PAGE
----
Can four openly gay guys from Tel Aviv who never hide their sexual orientation enjoy a vacation in Dubai? As I was relaxing on a direct flight I took with three of my friends to Dubai International Airport, I couldn't help but wonder: Would we be able to meet gay men in the seaside Emirati city without going underground? Would nonverbal flirting with a man wearing a kandura land you in jail? Does the gay hookup and dating app Grindr pose a risk to your personal safety? And which one of us really is Samantha?
There were other concerns, too: How much is there to enjoy in the “Las Vegas of the Middle East,” a city that, at least from the video guides on YouTube, looked like a cross between Hong Kong and Marfa? And the biggest question of all: How can you relax and enjoy yourself in a place where your sexual identity, which you’ve chosen to air after a long internal struggle, may put you right back in the closet and in the realm of taboo?
We settled into our spacious villa with a private beach in the Palm Island area (the price was reasonable, $933 a night for the four of us). After unpacking we had dinner at a nice fish restaurant that agreed to seat us at 11 P.M., and also gave us some demonstratively queer entertainment: A terrifying dancing fountain show with changing lights set to the kitchiest song in the history of the 21st century, “Let it Go” from the movie “Frozen.” This ballad, on the backdrop of the pink, purple and blue aquatic phalluses towering to great heights, showed us that while Dubai may not yet hold pride parades, at least when it comes to atmosphere, it’s all set.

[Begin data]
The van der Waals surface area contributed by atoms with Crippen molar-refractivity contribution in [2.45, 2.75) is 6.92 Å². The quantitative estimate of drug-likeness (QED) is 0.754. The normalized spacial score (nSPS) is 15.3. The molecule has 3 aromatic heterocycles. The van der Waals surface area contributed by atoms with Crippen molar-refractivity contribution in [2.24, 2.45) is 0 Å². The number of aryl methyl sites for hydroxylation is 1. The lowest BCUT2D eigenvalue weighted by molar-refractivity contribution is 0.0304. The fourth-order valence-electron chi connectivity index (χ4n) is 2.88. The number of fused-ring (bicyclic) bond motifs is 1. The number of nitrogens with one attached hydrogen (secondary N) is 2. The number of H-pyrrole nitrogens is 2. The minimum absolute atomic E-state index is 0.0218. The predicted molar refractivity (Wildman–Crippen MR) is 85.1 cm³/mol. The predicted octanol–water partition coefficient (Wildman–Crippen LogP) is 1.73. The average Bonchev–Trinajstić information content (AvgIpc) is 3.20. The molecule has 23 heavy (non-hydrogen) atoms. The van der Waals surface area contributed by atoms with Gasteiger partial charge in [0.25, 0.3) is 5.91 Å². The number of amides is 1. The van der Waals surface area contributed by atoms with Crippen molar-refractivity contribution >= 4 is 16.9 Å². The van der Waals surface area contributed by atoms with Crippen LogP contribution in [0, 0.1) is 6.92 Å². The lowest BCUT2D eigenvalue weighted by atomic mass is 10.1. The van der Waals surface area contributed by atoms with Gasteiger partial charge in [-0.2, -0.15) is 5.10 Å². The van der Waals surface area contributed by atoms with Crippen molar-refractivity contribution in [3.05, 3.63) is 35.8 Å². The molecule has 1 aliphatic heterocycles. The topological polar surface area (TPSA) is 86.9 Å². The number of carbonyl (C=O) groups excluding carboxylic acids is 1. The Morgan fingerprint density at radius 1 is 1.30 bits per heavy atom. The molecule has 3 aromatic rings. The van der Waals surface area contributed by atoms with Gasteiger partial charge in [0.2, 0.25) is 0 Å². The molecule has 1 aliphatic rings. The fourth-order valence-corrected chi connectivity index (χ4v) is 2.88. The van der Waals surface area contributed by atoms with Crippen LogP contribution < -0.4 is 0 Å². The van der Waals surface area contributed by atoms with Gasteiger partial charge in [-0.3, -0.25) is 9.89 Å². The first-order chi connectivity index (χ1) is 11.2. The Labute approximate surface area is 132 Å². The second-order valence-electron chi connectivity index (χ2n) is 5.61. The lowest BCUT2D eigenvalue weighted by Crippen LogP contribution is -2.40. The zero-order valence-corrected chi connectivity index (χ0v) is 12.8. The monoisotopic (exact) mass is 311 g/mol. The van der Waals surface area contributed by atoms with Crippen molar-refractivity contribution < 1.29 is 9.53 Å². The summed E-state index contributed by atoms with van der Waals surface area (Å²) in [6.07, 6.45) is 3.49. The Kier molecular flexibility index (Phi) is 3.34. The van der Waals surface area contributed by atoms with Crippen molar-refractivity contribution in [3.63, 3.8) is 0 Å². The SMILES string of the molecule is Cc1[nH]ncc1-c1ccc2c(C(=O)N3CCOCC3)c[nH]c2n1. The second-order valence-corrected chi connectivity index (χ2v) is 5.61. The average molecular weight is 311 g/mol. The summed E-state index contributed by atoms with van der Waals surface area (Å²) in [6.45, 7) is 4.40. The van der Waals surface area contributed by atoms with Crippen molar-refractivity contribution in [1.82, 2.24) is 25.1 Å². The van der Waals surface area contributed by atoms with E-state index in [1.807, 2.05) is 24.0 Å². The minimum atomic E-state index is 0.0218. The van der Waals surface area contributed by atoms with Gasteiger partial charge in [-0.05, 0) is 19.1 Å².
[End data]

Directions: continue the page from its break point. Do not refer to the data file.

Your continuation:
I got to know Bilal (not his real name, like the rest of the names that appear in the story), a good friend who lives in Dubai, around a decade ago through mutual friends. His family, which is from Pakistan, is well known in the city. He returned there after 15 years in London. His British accent is polished.
Of the 15 men I talked with during one evening, eight offered me sex for money
I tried to understand why he moved from one of the greatest LGBT friendly cities in the world to a city that forbids him to be who he really is. He explained that the situation here isn’t as bad as we may think. He recently got out of a two-year relationship with a Lebanese guy. While the two of them couldn’t walk hand-in-hand on the street, the situation for straight couples isn’t so much different. His parents knew about his boyfriend, as did many of his close friends who live in Dubai. Practically speaking, the regime also knows about his private life, since surveillance is everywhere. Privacy, it seems, is not a sacred value in the Emirates, to say the least.